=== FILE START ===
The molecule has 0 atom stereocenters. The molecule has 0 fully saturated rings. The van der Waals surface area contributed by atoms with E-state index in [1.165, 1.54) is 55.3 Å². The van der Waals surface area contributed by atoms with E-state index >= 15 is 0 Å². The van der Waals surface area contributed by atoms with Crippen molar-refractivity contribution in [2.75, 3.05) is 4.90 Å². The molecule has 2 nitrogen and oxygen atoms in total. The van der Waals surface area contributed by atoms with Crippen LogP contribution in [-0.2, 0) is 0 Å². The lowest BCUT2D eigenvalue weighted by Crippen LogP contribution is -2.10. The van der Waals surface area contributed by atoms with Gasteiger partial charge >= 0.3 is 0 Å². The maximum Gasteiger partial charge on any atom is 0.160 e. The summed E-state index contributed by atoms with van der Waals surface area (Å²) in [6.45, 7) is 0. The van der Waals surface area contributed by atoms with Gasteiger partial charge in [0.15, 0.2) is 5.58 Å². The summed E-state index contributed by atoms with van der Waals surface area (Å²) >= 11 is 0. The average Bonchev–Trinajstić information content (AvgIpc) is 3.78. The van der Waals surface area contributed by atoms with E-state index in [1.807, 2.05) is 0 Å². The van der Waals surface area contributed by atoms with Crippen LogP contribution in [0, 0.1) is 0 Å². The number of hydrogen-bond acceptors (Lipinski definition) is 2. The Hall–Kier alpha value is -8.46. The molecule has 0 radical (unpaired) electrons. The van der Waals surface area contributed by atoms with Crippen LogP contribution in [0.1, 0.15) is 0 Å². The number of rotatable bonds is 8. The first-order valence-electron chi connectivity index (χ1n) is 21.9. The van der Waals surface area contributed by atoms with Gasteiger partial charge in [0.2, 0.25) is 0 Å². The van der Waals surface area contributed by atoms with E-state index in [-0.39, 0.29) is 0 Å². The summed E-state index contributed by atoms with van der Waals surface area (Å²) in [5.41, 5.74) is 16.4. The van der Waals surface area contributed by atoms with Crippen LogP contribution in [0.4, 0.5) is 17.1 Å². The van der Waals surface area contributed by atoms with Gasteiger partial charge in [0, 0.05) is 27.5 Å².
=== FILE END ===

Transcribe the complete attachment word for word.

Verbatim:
The molecule has 0 atom stereocenters. The molecule has 0 fully saturated rings. The van der Waals surface area contributed by atoms with E-state index in [1.165, 1.54) is 55.3 Å². The van der Waals surface area contributed by atoms with E-state index >= 15 is 0 Å². The van der Waals surface area contributed by atoms with Crippen molar-refractivity contribution in [2.75, 3.05) is 4.90 Å². The molecule has 2 nitrogen and oxygen atoms in total. The van der Waals surface area contributed by atoms with Crippen LogP contribution in [-0.2, 0) is 0 Å². The lowest BCUT2D eigenvalue weighted by Crippen LogP contribution is -2.10. The van der Waals surface area contributed by atoms with Gasteiger partial charge >= 0.3 is 0 Å². The maximum Gasteiger partial charge on any atom is 0.160 e. The summed E-state index contributed by atoms with van der Waals surface area (Å²) in [6.45, 7) is 0. The van der Waals surface area contributed by atoms with Gasteiger partial charge in [0.15, 0.2) is 5.58 Å². The summed E-state index contributed by atoms with van der Waals surface area (Å²) >= 11 is 0. The average Bonchev–Trinajstić information content (AvgIpc) is 3.78. The van der Waals surface area contributed by atoms with E-state index in [1.807, 2.05) is 0 Å². The van der Waals surface area contributed by atoms with Crippen LogP contribution in [0, 0.1) is 0 Å². The number of hydrogen-bond acceptors (Lipinski definition) is 2. The Hall–Kier alpha value is -8.46. The molecule has 0 radical (unpaired) electrons. The van der Waals surface area contributed by atoms with Crippen LogP contribution in [0.1, 0.15) is 0 Å². The number of rotatable bonds is 8. The first-order valence-electron chi connectivity index (χ1n) is 21.9. The van der Waals surface area contributed by atoms with Gasteiger partial charge in [0.2, 0.25) is 0 Å². The van der Waals surface area contributed by atoms with E-state index in [-0.39, 0.29) is 0 Å². The summed E-state index contributed by atoms with van der Waals surface area (Å²) in [5.41, 5.74) is 16.4. The van der Waals surface area contributed by atoms with Crippen LogP contribution in [0.4, 0.5) is 17.1 Å². The van der Waals surface area contributed by atoms with Gasteiger partial charge in [0, 0.05) is 27.5 Å².